Reading, Writing, Renaissance: Author uses historical fantasy to tell life story
Story by Anne Marie Mills
Science fiction author Ray Bradbury once said, "You must stay drunk on writing so reality cannot destroy you." Steve Romano, a science fiction buff since high school and a fan of Bradbury, may well be living by this maxim. A Canyon Country resident for the past five years, Romano describes himself as a self-taught artist and author. A rather humble description coming from a man who can tool designs into leather, fashion costume renaissance weapons out of bone, build entire facades of historically accurate medieval buildings (just for a party with friends) and create beautiful surrealistic airbrush paintings as well as highly detailed drawings.
A Renaissance Man in his own right, Romano has been participating in Renaissance Faires for the past 15 years, appearing as his alternate persona, "Laktos the Intolerable." Romano attended his first Renaissance Faire fully expecting to have a miserable time amidst heat, dust and hay. But he was pleasantly surprised when he immediately took to the jovial surroundings abundant with improvisational theater, craftsmanship, artistry and camaraderie. "It was an atmosphere I could not get enough of," he said.
Renaissance Faires, as we know them today, began in the late 1960s and reflect the late Elizabethan period in English history. So just what is the underlying appeal of Renaissance Faires? Is it dressing up in medieval costume? A fascination with history? "Interaction," Romano said, "You can wait on line for a ride at Disneyland for an hour and never speak to the person waiting behind you. That can't happen at a Renaissance Faire: they won't let you be reclusive. It's like a huge family reunion without the politics."
Not surprisingly, Romano met his current wife of five years, Heidi, at a Renaissance Faire where she was portraying herself as the medieval maiden, "(Captain) Inga Cuckoo."
"Do I have to wear a costume?" is the first question most people ask about Renaissance Faires. The Romano's respond with a resounding "No!" Many people arrive as "civilians," which is Faire lingo coined for those not in costumes (writer error: the correct term is "mundanes"). First-time visitors often become so enthusiastic they rent or buy a costume on the spot. A basic peasant costume for a woman starts at around $40 and usually includes a corset. Men's costumes start in the same price range and can be accessorized with pouches and swords. Selecting an outfit also involves selecting a social class. One can dress up as a mere peasant or as a high-ranking member of the royal aristocracy. "People pick their costumes according to how they see themselves," Romano said, "and it is one of the most fascinating things to watch."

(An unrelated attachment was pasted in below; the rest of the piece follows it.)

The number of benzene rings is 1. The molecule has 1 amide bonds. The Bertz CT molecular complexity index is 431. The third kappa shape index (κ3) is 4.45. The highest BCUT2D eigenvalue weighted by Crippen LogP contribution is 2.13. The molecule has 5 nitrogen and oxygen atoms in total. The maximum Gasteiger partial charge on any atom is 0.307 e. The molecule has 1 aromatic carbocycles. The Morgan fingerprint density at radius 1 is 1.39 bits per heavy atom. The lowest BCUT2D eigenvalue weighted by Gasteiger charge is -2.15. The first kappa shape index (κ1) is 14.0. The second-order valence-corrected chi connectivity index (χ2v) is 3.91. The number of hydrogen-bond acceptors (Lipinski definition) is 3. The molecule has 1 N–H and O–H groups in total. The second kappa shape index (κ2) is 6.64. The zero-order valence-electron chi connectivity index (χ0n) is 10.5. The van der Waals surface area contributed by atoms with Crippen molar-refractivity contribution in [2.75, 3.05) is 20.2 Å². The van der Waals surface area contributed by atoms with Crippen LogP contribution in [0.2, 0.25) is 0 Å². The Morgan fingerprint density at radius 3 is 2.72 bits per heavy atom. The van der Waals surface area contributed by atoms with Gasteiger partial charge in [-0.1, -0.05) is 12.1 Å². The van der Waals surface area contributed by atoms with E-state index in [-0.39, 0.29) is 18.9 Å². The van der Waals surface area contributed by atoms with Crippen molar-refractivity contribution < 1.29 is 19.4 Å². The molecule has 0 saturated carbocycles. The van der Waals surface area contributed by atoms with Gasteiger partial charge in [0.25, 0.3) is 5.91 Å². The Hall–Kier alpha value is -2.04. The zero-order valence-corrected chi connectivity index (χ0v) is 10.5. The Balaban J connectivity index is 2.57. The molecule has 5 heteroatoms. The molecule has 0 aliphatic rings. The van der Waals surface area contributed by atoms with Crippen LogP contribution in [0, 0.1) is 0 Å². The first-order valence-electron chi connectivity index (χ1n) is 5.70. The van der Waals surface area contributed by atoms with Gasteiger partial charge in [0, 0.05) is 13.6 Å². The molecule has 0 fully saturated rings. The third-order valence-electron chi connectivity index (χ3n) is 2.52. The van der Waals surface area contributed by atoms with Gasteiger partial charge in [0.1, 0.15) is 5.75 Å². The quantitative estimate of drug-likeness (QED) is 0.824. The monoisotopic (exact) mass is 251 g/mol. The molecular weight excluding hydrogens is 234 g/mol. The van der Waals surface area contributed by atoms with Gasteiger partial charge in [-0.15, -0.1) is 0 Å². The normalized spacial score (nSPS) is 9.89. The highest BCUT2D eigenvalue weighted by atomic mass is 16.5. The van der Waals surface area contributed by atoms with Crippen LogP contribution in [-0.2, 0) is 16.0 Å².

The Romano's said Renaissance Faires are for the whole family. There are games and shows for children, including live rat races, juggling, and plate tossing. Among the many activities visitors can enjoy are magic acts, Shakespearean-type plays, and even jousting, a medieval sport where opposing men on horseback try to dismount each other.
Steve Romano as "Laktos the Intolerable" displays a variety of hand-made medieval weapons.
Just about everyone is very friendly at Renaissance Faires. Well, almost everyone. Don't be surprised to come across a mock argument replete with Elizabethan insults, such as "you whey-faced bugbear!"
While in character, Steve Romano loves to entertain visitors with a variety of amusing props. Carrying a large sword that he made himself out of bone and steel and a burlap sack filled with stuffed toys, he delights children by handing out small gifts. Always prepared for a glass of ale, his garb also includes every Renaissance man's staple: his own tankard attached by a chain to his belt.
The formation of guilds is another facet of medieval life recreated at Faires. Medieval guilds were similar to today's unions, providing a forum for men of particular trades such as goldsmiths or bakers. There are many guilds to be found at Faires, each reflecting a different aspect of the Renaissance. The Romano's and other local friends formed their own guild. (After it disbanded, they formed the Privateer Dragons shortly after this article came out.)
In just three years, the number of members has grown from eight to 60 and some members travel from as far as Georgia and Arizona to join their guild at a Faire. The Romano's said their guild represents "having fun."
Jilted by an ex-wife and a former best friend who left him, as he describes, "penniless and friendless," Romano developed a strong urge to write about his experiences though the eyes of his alternate persona, Laktos the Intolerable. "The book has been part of a healing process," Steve said.
A sci-fi fantasy adventure novel set in the future after war has devastated the Earth, "Prophesies of the Ancients" starts off with Laktos awakening on top of a mountain with no recollection of how he got there. Faced with a world now ruled by dark forces, Laktos cannot tolerate the evil in men's hearts. Determined to rediscover the past he cannot remember, Laktos is guided by dreams as he goes on a series of strange adventures that lead him into an even deeper mystery. All the while he gains new friends and allies as he attempts to defend the innocent from evil wizards that threaten to conquer the world. Steve Romano is working on his second novel, "Dreams of Betrayal."
"Dreams of Betrayal" can be ordered online at major online booksellers. Romano also has a website at www.dreamsofbetrayal.com.
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